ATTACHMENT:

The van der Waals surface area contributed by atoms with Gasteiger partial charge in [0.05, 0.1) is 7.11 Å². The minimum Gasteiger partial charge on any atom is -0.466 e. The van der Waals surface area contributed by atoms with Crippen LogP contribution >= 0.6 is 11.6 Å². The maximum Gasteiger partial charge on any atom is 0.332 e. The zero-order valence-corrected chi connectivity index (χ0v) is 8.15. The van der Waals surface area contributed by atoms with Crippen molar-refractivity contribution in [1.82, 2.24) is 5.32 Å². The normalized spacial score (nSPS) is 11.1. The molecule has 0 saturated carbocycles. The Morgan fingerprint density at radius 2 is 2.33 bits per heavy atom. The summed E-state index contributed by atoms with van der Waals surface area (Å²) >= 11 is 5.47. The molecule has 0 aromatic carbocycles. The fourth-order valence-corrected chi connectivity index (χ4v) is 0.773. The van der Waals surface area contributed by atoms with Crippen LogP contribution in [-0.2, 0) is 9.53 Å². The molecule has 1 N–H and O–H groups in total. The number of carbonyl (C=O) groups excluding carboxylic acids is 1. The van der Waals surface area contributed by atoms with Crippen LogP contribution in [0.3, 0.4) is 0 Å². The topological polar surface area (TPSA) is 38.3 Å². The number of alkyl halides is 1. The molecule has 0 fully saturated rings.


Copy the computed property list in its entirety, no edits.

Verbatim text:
The van der Waals surface area contributed by atoms with Gasteiger partial charge in [0.05, 0.1) is 7.11 Å². The minimum Gasteiger partial charge on any atom is -0.466 e. The van der Waals surface area contributed by atoms with Crippen LogP contribution >= 0.6 is 11.6 Å². The maximum Gasteiger partial charge on any atom is 0.332 e. The zero-order valence-corrected chi connectivity index (χ0v) is 8.15. The van der Waals surface area contributed by atoms with Crippen molar-refractivity contribution in [1.82, 2.24) is 5.32 Å². The normalized spacial score (nSPS) is 11.1. The molecule has 0 saturated carbocycles. The Morgan fingerprint density at radius 2 is 2.33 bits per heavy atom. The summed E-state index contributed by atoms with van der Waals surface area (Å²) >= 11 is 5.47. The molecule has 0 aromatic carbocycles. The fourth-order valence-corrected chi connectivity index (χ4v) is 0.773. The van der Waals surface area contributed by atoms with Crippen LogP contribution in [-0.2, 0) is 9.53 Å². The molecule has 1 N–H and O–H groups in total. The number of carbonyl (C=O) groups excluding carboxylic acids is 1. The van der Waals surface area contributed by atoms with Crippen LogP contribution in [0.3, 0.4) is 0 Å². The topological polar surface area (TPSA) is 38.3 Å². The number of alkyl halides is 1. The molecule has 0 fully saturated rings.